If you’ve never seen what the original Star Fox looks like, you may be shocked. Just one look at a screenshot would convince you that the game looks extremely archaic and laughable in comparison to today’s games. However, I promise you that there was a time when Star Fox was praised for its graphical achievement. Back in 1993, 3D polygon graphics were practically non-existent, and Star Fox was the first to implement them in a Nintendo game.
SNES couldn’t render 3D polygons at a steady framerate as it was, so Star Fox co-developer Argonaut Games worked alongside Nintendo to create the Super FX chip, which helped improve the system’s processing speed. The end result blew people’s minds, causing an absurd amount of hype to be drawn toward the game. Star Fox‘s groundbreaking graphics were a big reason why the game sold close to three million copies worldwide, effectively creating a successful new franchise for Nintendo. Even though the game came with a $60-$70 price tag, people were willing to spend extra money to get their hands on Nintendo’s latest innovation.
Of course, I personally wasn’t around when Star Fox stole people’s hearts in 1993. Hell, that was the year that I was born! Yet, when I played it for the first time a few years ago, I was still left impressed with the game. The graphics may not be revolutionary anymore, but it’s still an amazing Star Fox game that I can appreciate today. What’s not to like in a game that has talking animals fighting in space?
It was pretty easy for me to fall in love with this game at first sight, given that I’ve garnered an unhealthy amount of affection for Star Fox 64 in my youth. Since the SNES original created the foundation for the N64 sequel, a lot of the game’s mechanics felt familiar to me. For instance, the SNES Star Fox features similar on-rails combat, complete with barrel rolls, boosting or breaking, and smart bombs. There’s even back and forth dialogue between your animal allies, but instead of being fully voiced, it features gibberish voices that carry their own unique charm.
The way the levels are structured is very similar as well. The majority of each level is spent taking down incoming enemies to achieve the highest score, while occasionally helping your teammates when they need it. At the end of each level, you’ll take on massive bosses that have a bone to pick with you and your squad. Personally, the boss battles are a big reason why I love this game. Their sheer size and challenging attack patterns always left a huge impression on me, making each and every victory come with a sense of accomplishment.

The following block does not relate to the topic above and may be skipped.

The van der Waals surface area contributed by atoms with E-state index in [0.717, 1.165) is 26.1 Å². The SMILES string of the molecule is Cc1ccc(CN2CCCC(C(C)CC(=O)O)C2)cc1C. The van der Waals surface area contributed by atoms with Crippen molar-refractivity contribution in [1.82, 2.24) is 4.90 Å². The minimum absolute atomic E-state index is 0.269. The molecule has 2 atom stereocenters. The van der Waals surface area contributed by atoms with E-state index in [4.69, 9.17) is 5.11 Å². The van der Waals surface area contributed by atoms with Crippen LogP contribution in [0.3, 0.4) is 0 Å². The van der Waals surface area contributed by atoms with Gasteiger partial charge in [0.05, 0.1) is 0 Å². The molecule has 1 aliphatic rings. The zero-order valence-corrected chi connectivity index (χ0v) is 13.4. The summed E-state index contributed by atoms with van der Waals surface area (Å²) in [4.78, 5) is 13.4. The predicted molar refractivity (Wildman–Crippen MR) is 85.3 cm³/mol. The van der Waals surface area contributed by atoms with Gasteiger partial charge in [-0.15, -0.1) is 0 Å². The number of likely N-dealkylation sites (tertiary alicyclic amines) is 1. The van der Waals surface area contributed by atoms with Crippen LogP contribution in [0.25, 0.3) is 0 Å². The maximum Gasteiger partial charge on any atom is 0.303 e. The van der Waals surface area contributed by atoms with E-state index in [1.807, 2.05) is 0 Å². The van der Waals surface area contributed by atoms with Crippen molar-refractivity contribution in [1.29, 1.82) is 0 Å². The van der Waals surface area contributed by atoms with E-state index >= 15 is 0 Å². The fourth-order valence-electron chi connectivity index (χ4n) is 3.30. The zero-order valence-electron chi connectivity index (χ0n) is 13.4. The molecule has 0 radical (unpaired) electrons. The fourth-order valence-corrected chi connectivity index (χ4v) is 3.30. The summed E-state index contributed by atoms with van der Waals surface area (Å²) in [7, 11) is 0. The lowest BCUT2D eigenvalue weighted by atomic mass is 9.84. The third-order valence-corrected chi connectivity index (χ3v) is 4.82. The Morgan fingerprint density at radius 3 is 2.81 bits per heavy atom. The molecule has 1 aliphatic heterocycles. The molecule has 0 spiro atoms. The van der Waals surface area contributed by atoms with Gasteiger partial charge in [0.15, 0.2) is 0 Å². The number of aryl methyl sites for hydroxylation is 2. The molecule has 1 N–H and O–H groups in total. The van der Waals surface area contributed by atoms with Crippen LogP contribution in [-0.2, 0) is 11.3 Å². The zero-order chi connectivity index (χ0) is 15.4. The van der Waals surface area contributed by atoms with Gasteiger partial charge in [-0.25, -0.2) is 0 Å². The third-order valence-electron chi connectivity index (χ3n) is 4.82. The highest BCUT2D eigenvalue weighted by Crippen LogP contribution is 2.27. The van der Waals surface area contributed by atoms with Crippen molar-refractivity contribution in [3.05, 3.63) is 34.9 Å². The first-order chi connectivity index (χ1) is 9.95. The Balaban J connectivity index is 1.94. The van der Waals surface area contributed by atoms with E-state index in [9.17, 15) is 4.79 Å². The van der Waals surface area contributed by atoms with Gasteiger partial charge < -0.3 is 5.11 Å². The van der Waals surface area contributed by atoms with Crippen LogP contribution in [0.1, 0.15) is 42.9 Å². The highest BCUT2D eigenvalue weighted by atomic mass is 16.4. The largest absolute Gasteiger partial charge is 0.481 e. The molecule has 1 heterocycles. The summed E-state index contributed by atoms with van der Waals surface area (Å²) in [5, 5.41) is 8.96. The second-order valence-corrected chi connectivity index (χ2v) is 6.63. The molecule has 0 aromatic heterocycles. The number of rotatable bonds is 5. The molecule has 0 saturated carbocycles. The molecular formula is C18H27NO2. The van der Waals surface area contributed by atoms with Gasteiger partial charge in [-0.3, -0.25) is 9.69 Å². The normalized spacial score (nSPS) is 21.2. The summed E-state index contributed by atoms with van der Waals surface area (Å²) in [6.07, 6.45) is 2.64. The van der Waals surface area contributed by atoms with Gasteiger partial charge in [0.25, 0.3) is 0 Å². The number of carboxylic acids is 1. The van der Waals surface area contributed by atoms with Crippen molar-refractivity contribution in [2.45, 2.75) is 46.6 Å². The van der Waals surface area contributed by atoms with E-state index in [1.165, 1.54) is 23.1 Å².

My favorite thing about Star Fox is its level select screen. Before you jump into the game, you’ll have a choice between Level 1, 2, or 3, which all vary in difficulty. Think of Level 1 as easy mode, Level 2 as normal mode, and Level 3 as hard mode. However, each individual level is more than just a way to change the difficulty, since each one features an entirely new set of locales. So, players in different levels will access different planets with events and bosses that are unique to that path. This is a great way to motivate players on lower levels to master the game’s mechanics and see the rest of the game’s content.
Oh, and the soundtrack! Star Fox features one of my favorite SNES soundtracks of all time. Taking inspiration from styles like orchestra, jazz, and rock, the soundtrack boasts a lot of variety and perfectly conveys a sense of adventure to the player. Without a doubt, it’s Hajime Hirasawa’s finest work. Below is a sample of the music, which you may recognize if you’ve ever played on Corneria in Super Smash Bros. Melee.
If you’re a big fan of Star Fox like I am, then you owe it to yourself to play the original. Not only did it lay the foundation for future Star Fox games, it set a standard that future 3D games would follow. While some aspects have aged and are not as impressive as they once were, it’s still a fantastic game that is enjoyable to play. Star Fox pushed the SNES to its limit, making it one of Nintendo’s finest classics.